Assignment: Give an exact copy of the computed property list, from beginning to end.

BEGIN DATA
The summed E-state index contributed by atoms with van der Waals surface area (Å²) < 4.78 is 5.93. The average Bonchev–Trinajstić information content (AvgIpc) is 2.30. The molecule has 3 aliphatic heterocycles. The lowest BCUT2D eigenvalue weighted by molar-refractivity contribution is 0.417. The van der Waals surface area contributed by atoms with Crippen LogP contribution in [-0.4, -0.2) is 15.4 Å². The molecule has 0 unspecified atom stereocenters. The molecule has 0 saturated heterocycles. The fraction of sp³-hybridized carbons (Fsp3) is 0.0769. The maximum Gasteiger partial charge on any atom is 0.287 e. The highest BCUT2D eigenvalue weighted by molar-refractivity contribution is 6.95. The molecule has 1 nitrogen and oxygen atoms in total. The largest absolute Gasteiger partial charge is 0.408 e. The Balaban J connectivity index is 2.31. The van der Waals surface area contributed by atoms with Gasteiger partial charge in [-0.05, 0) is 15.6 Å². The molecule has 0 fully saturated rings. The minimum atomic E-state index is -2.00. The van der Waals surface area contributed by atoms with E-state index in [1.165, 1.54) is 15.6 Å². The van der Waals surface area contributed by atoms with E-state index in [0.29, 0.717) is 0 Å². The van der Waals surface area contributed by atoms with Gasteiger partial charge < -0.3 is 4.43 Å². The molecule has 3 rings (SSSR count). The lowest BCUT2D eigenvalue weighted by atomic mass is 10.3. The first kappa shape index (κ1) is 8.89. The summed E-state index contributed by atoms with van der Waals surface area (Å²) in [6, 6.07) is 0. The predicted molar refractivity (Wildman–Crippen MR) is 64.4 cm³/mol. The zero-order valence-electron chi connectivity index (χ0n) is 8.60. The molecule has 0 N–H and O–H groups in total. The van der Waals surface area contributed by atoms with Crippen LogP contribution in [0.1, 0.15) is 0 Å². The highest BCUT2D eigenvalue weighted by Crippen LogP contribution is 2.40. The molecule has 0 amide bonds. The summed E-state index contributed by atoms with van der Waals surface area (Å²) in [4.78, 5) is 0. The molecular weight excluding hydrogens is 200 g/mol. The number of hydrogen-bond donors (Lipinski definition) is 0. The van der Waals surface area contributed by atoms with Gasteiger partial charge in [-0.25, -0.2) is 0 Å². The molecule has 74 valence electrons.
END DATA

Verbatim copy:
The summed E-state index contributed by atoms with van der Waals surface area (Å²) < 4.78 is 5.93. The average Bonchev–Trinajstić information content (AvgIpc) is 2.30. The molecule has 3 aliphatic heterocycles. The lowest BCUT2D eigenvalue weighted by molar-refractivity contribution is 0.417. The van der Waals surface area contributed by atoms with Crippen LogP contribution in [-0.4, -0.2) is 15.4 Å². The molecule has 0 unspecified atom stereocenters. The molecule has 0 saturated heterocycles. The fraction of sp³-hybridized carbons (Fsp3) is 0.0769. The maximum Gasteiger partial charge on any atom is 0.287 e. The highest BCUT2D eigenvalue weighted by molar-refractivity contribution is 6.95. The molecule has 1 nitrogen and oxygen atoms in total. The largest absolute Gasteiger partial charge is 0.408 e. The Balaban J connectivity index is 2.31. The van der Waals surface area contributed by atoms with Gasteiger partial charge in [-0.05, 0) is 15.6 Å². The molecule has 0 fully saturated rings. The minimum atomic E-state index is -2.00. The van der Waals surface area contributed by atoms with E-state index in [1.165, 1.54) is 15.6 Å². The van der Waals surface area contributed by atoms with E-state index in [0.29, 0.717) is 0 Å². The van der Waals surface area contributed by atoms with Gasteiger partial charge < -0.3 is 4.43 Å². The molecule has 3 rings (SSSR count). The lowest BCUT2D eigenvalue weighted by atomic mass is 10.3. The first kappa shape index (κ1) is 8.89. The summed E-state index contributed by atoms with van der Waals surface area (Å²) in [6, 6.07) is 0. The predicted molar refractivity (Wildman–Crippen MR) is 64.4 cm³/mol. The zero-order valence-electron chi connectivity index (χ0n) is 8.60. The molecule has 0 N–H and O–H groups in total. The van der Waals surface area contributed by atoms with Crippen LogP contribution in [0.1, 0.15) is 0 Å². The highest BCUT2D eigenvalue weighted by Crippen LogP contribution is 2.40. The molecule has 0 amide bonds. The summed E-state index contributed by atoms with van der Waals surface area (Å²) in [4.78, 5) is 0. The molecular weight excluding hydrogens is 200 g/mol. The number of hydrogen-bond donors (Lipinski definition) is 0. The van der Waals surface area contributed by atoms with Gasteiger partial charge in [-0.25, -0.2) is 0 Å². The molecule has 74 valence electrons.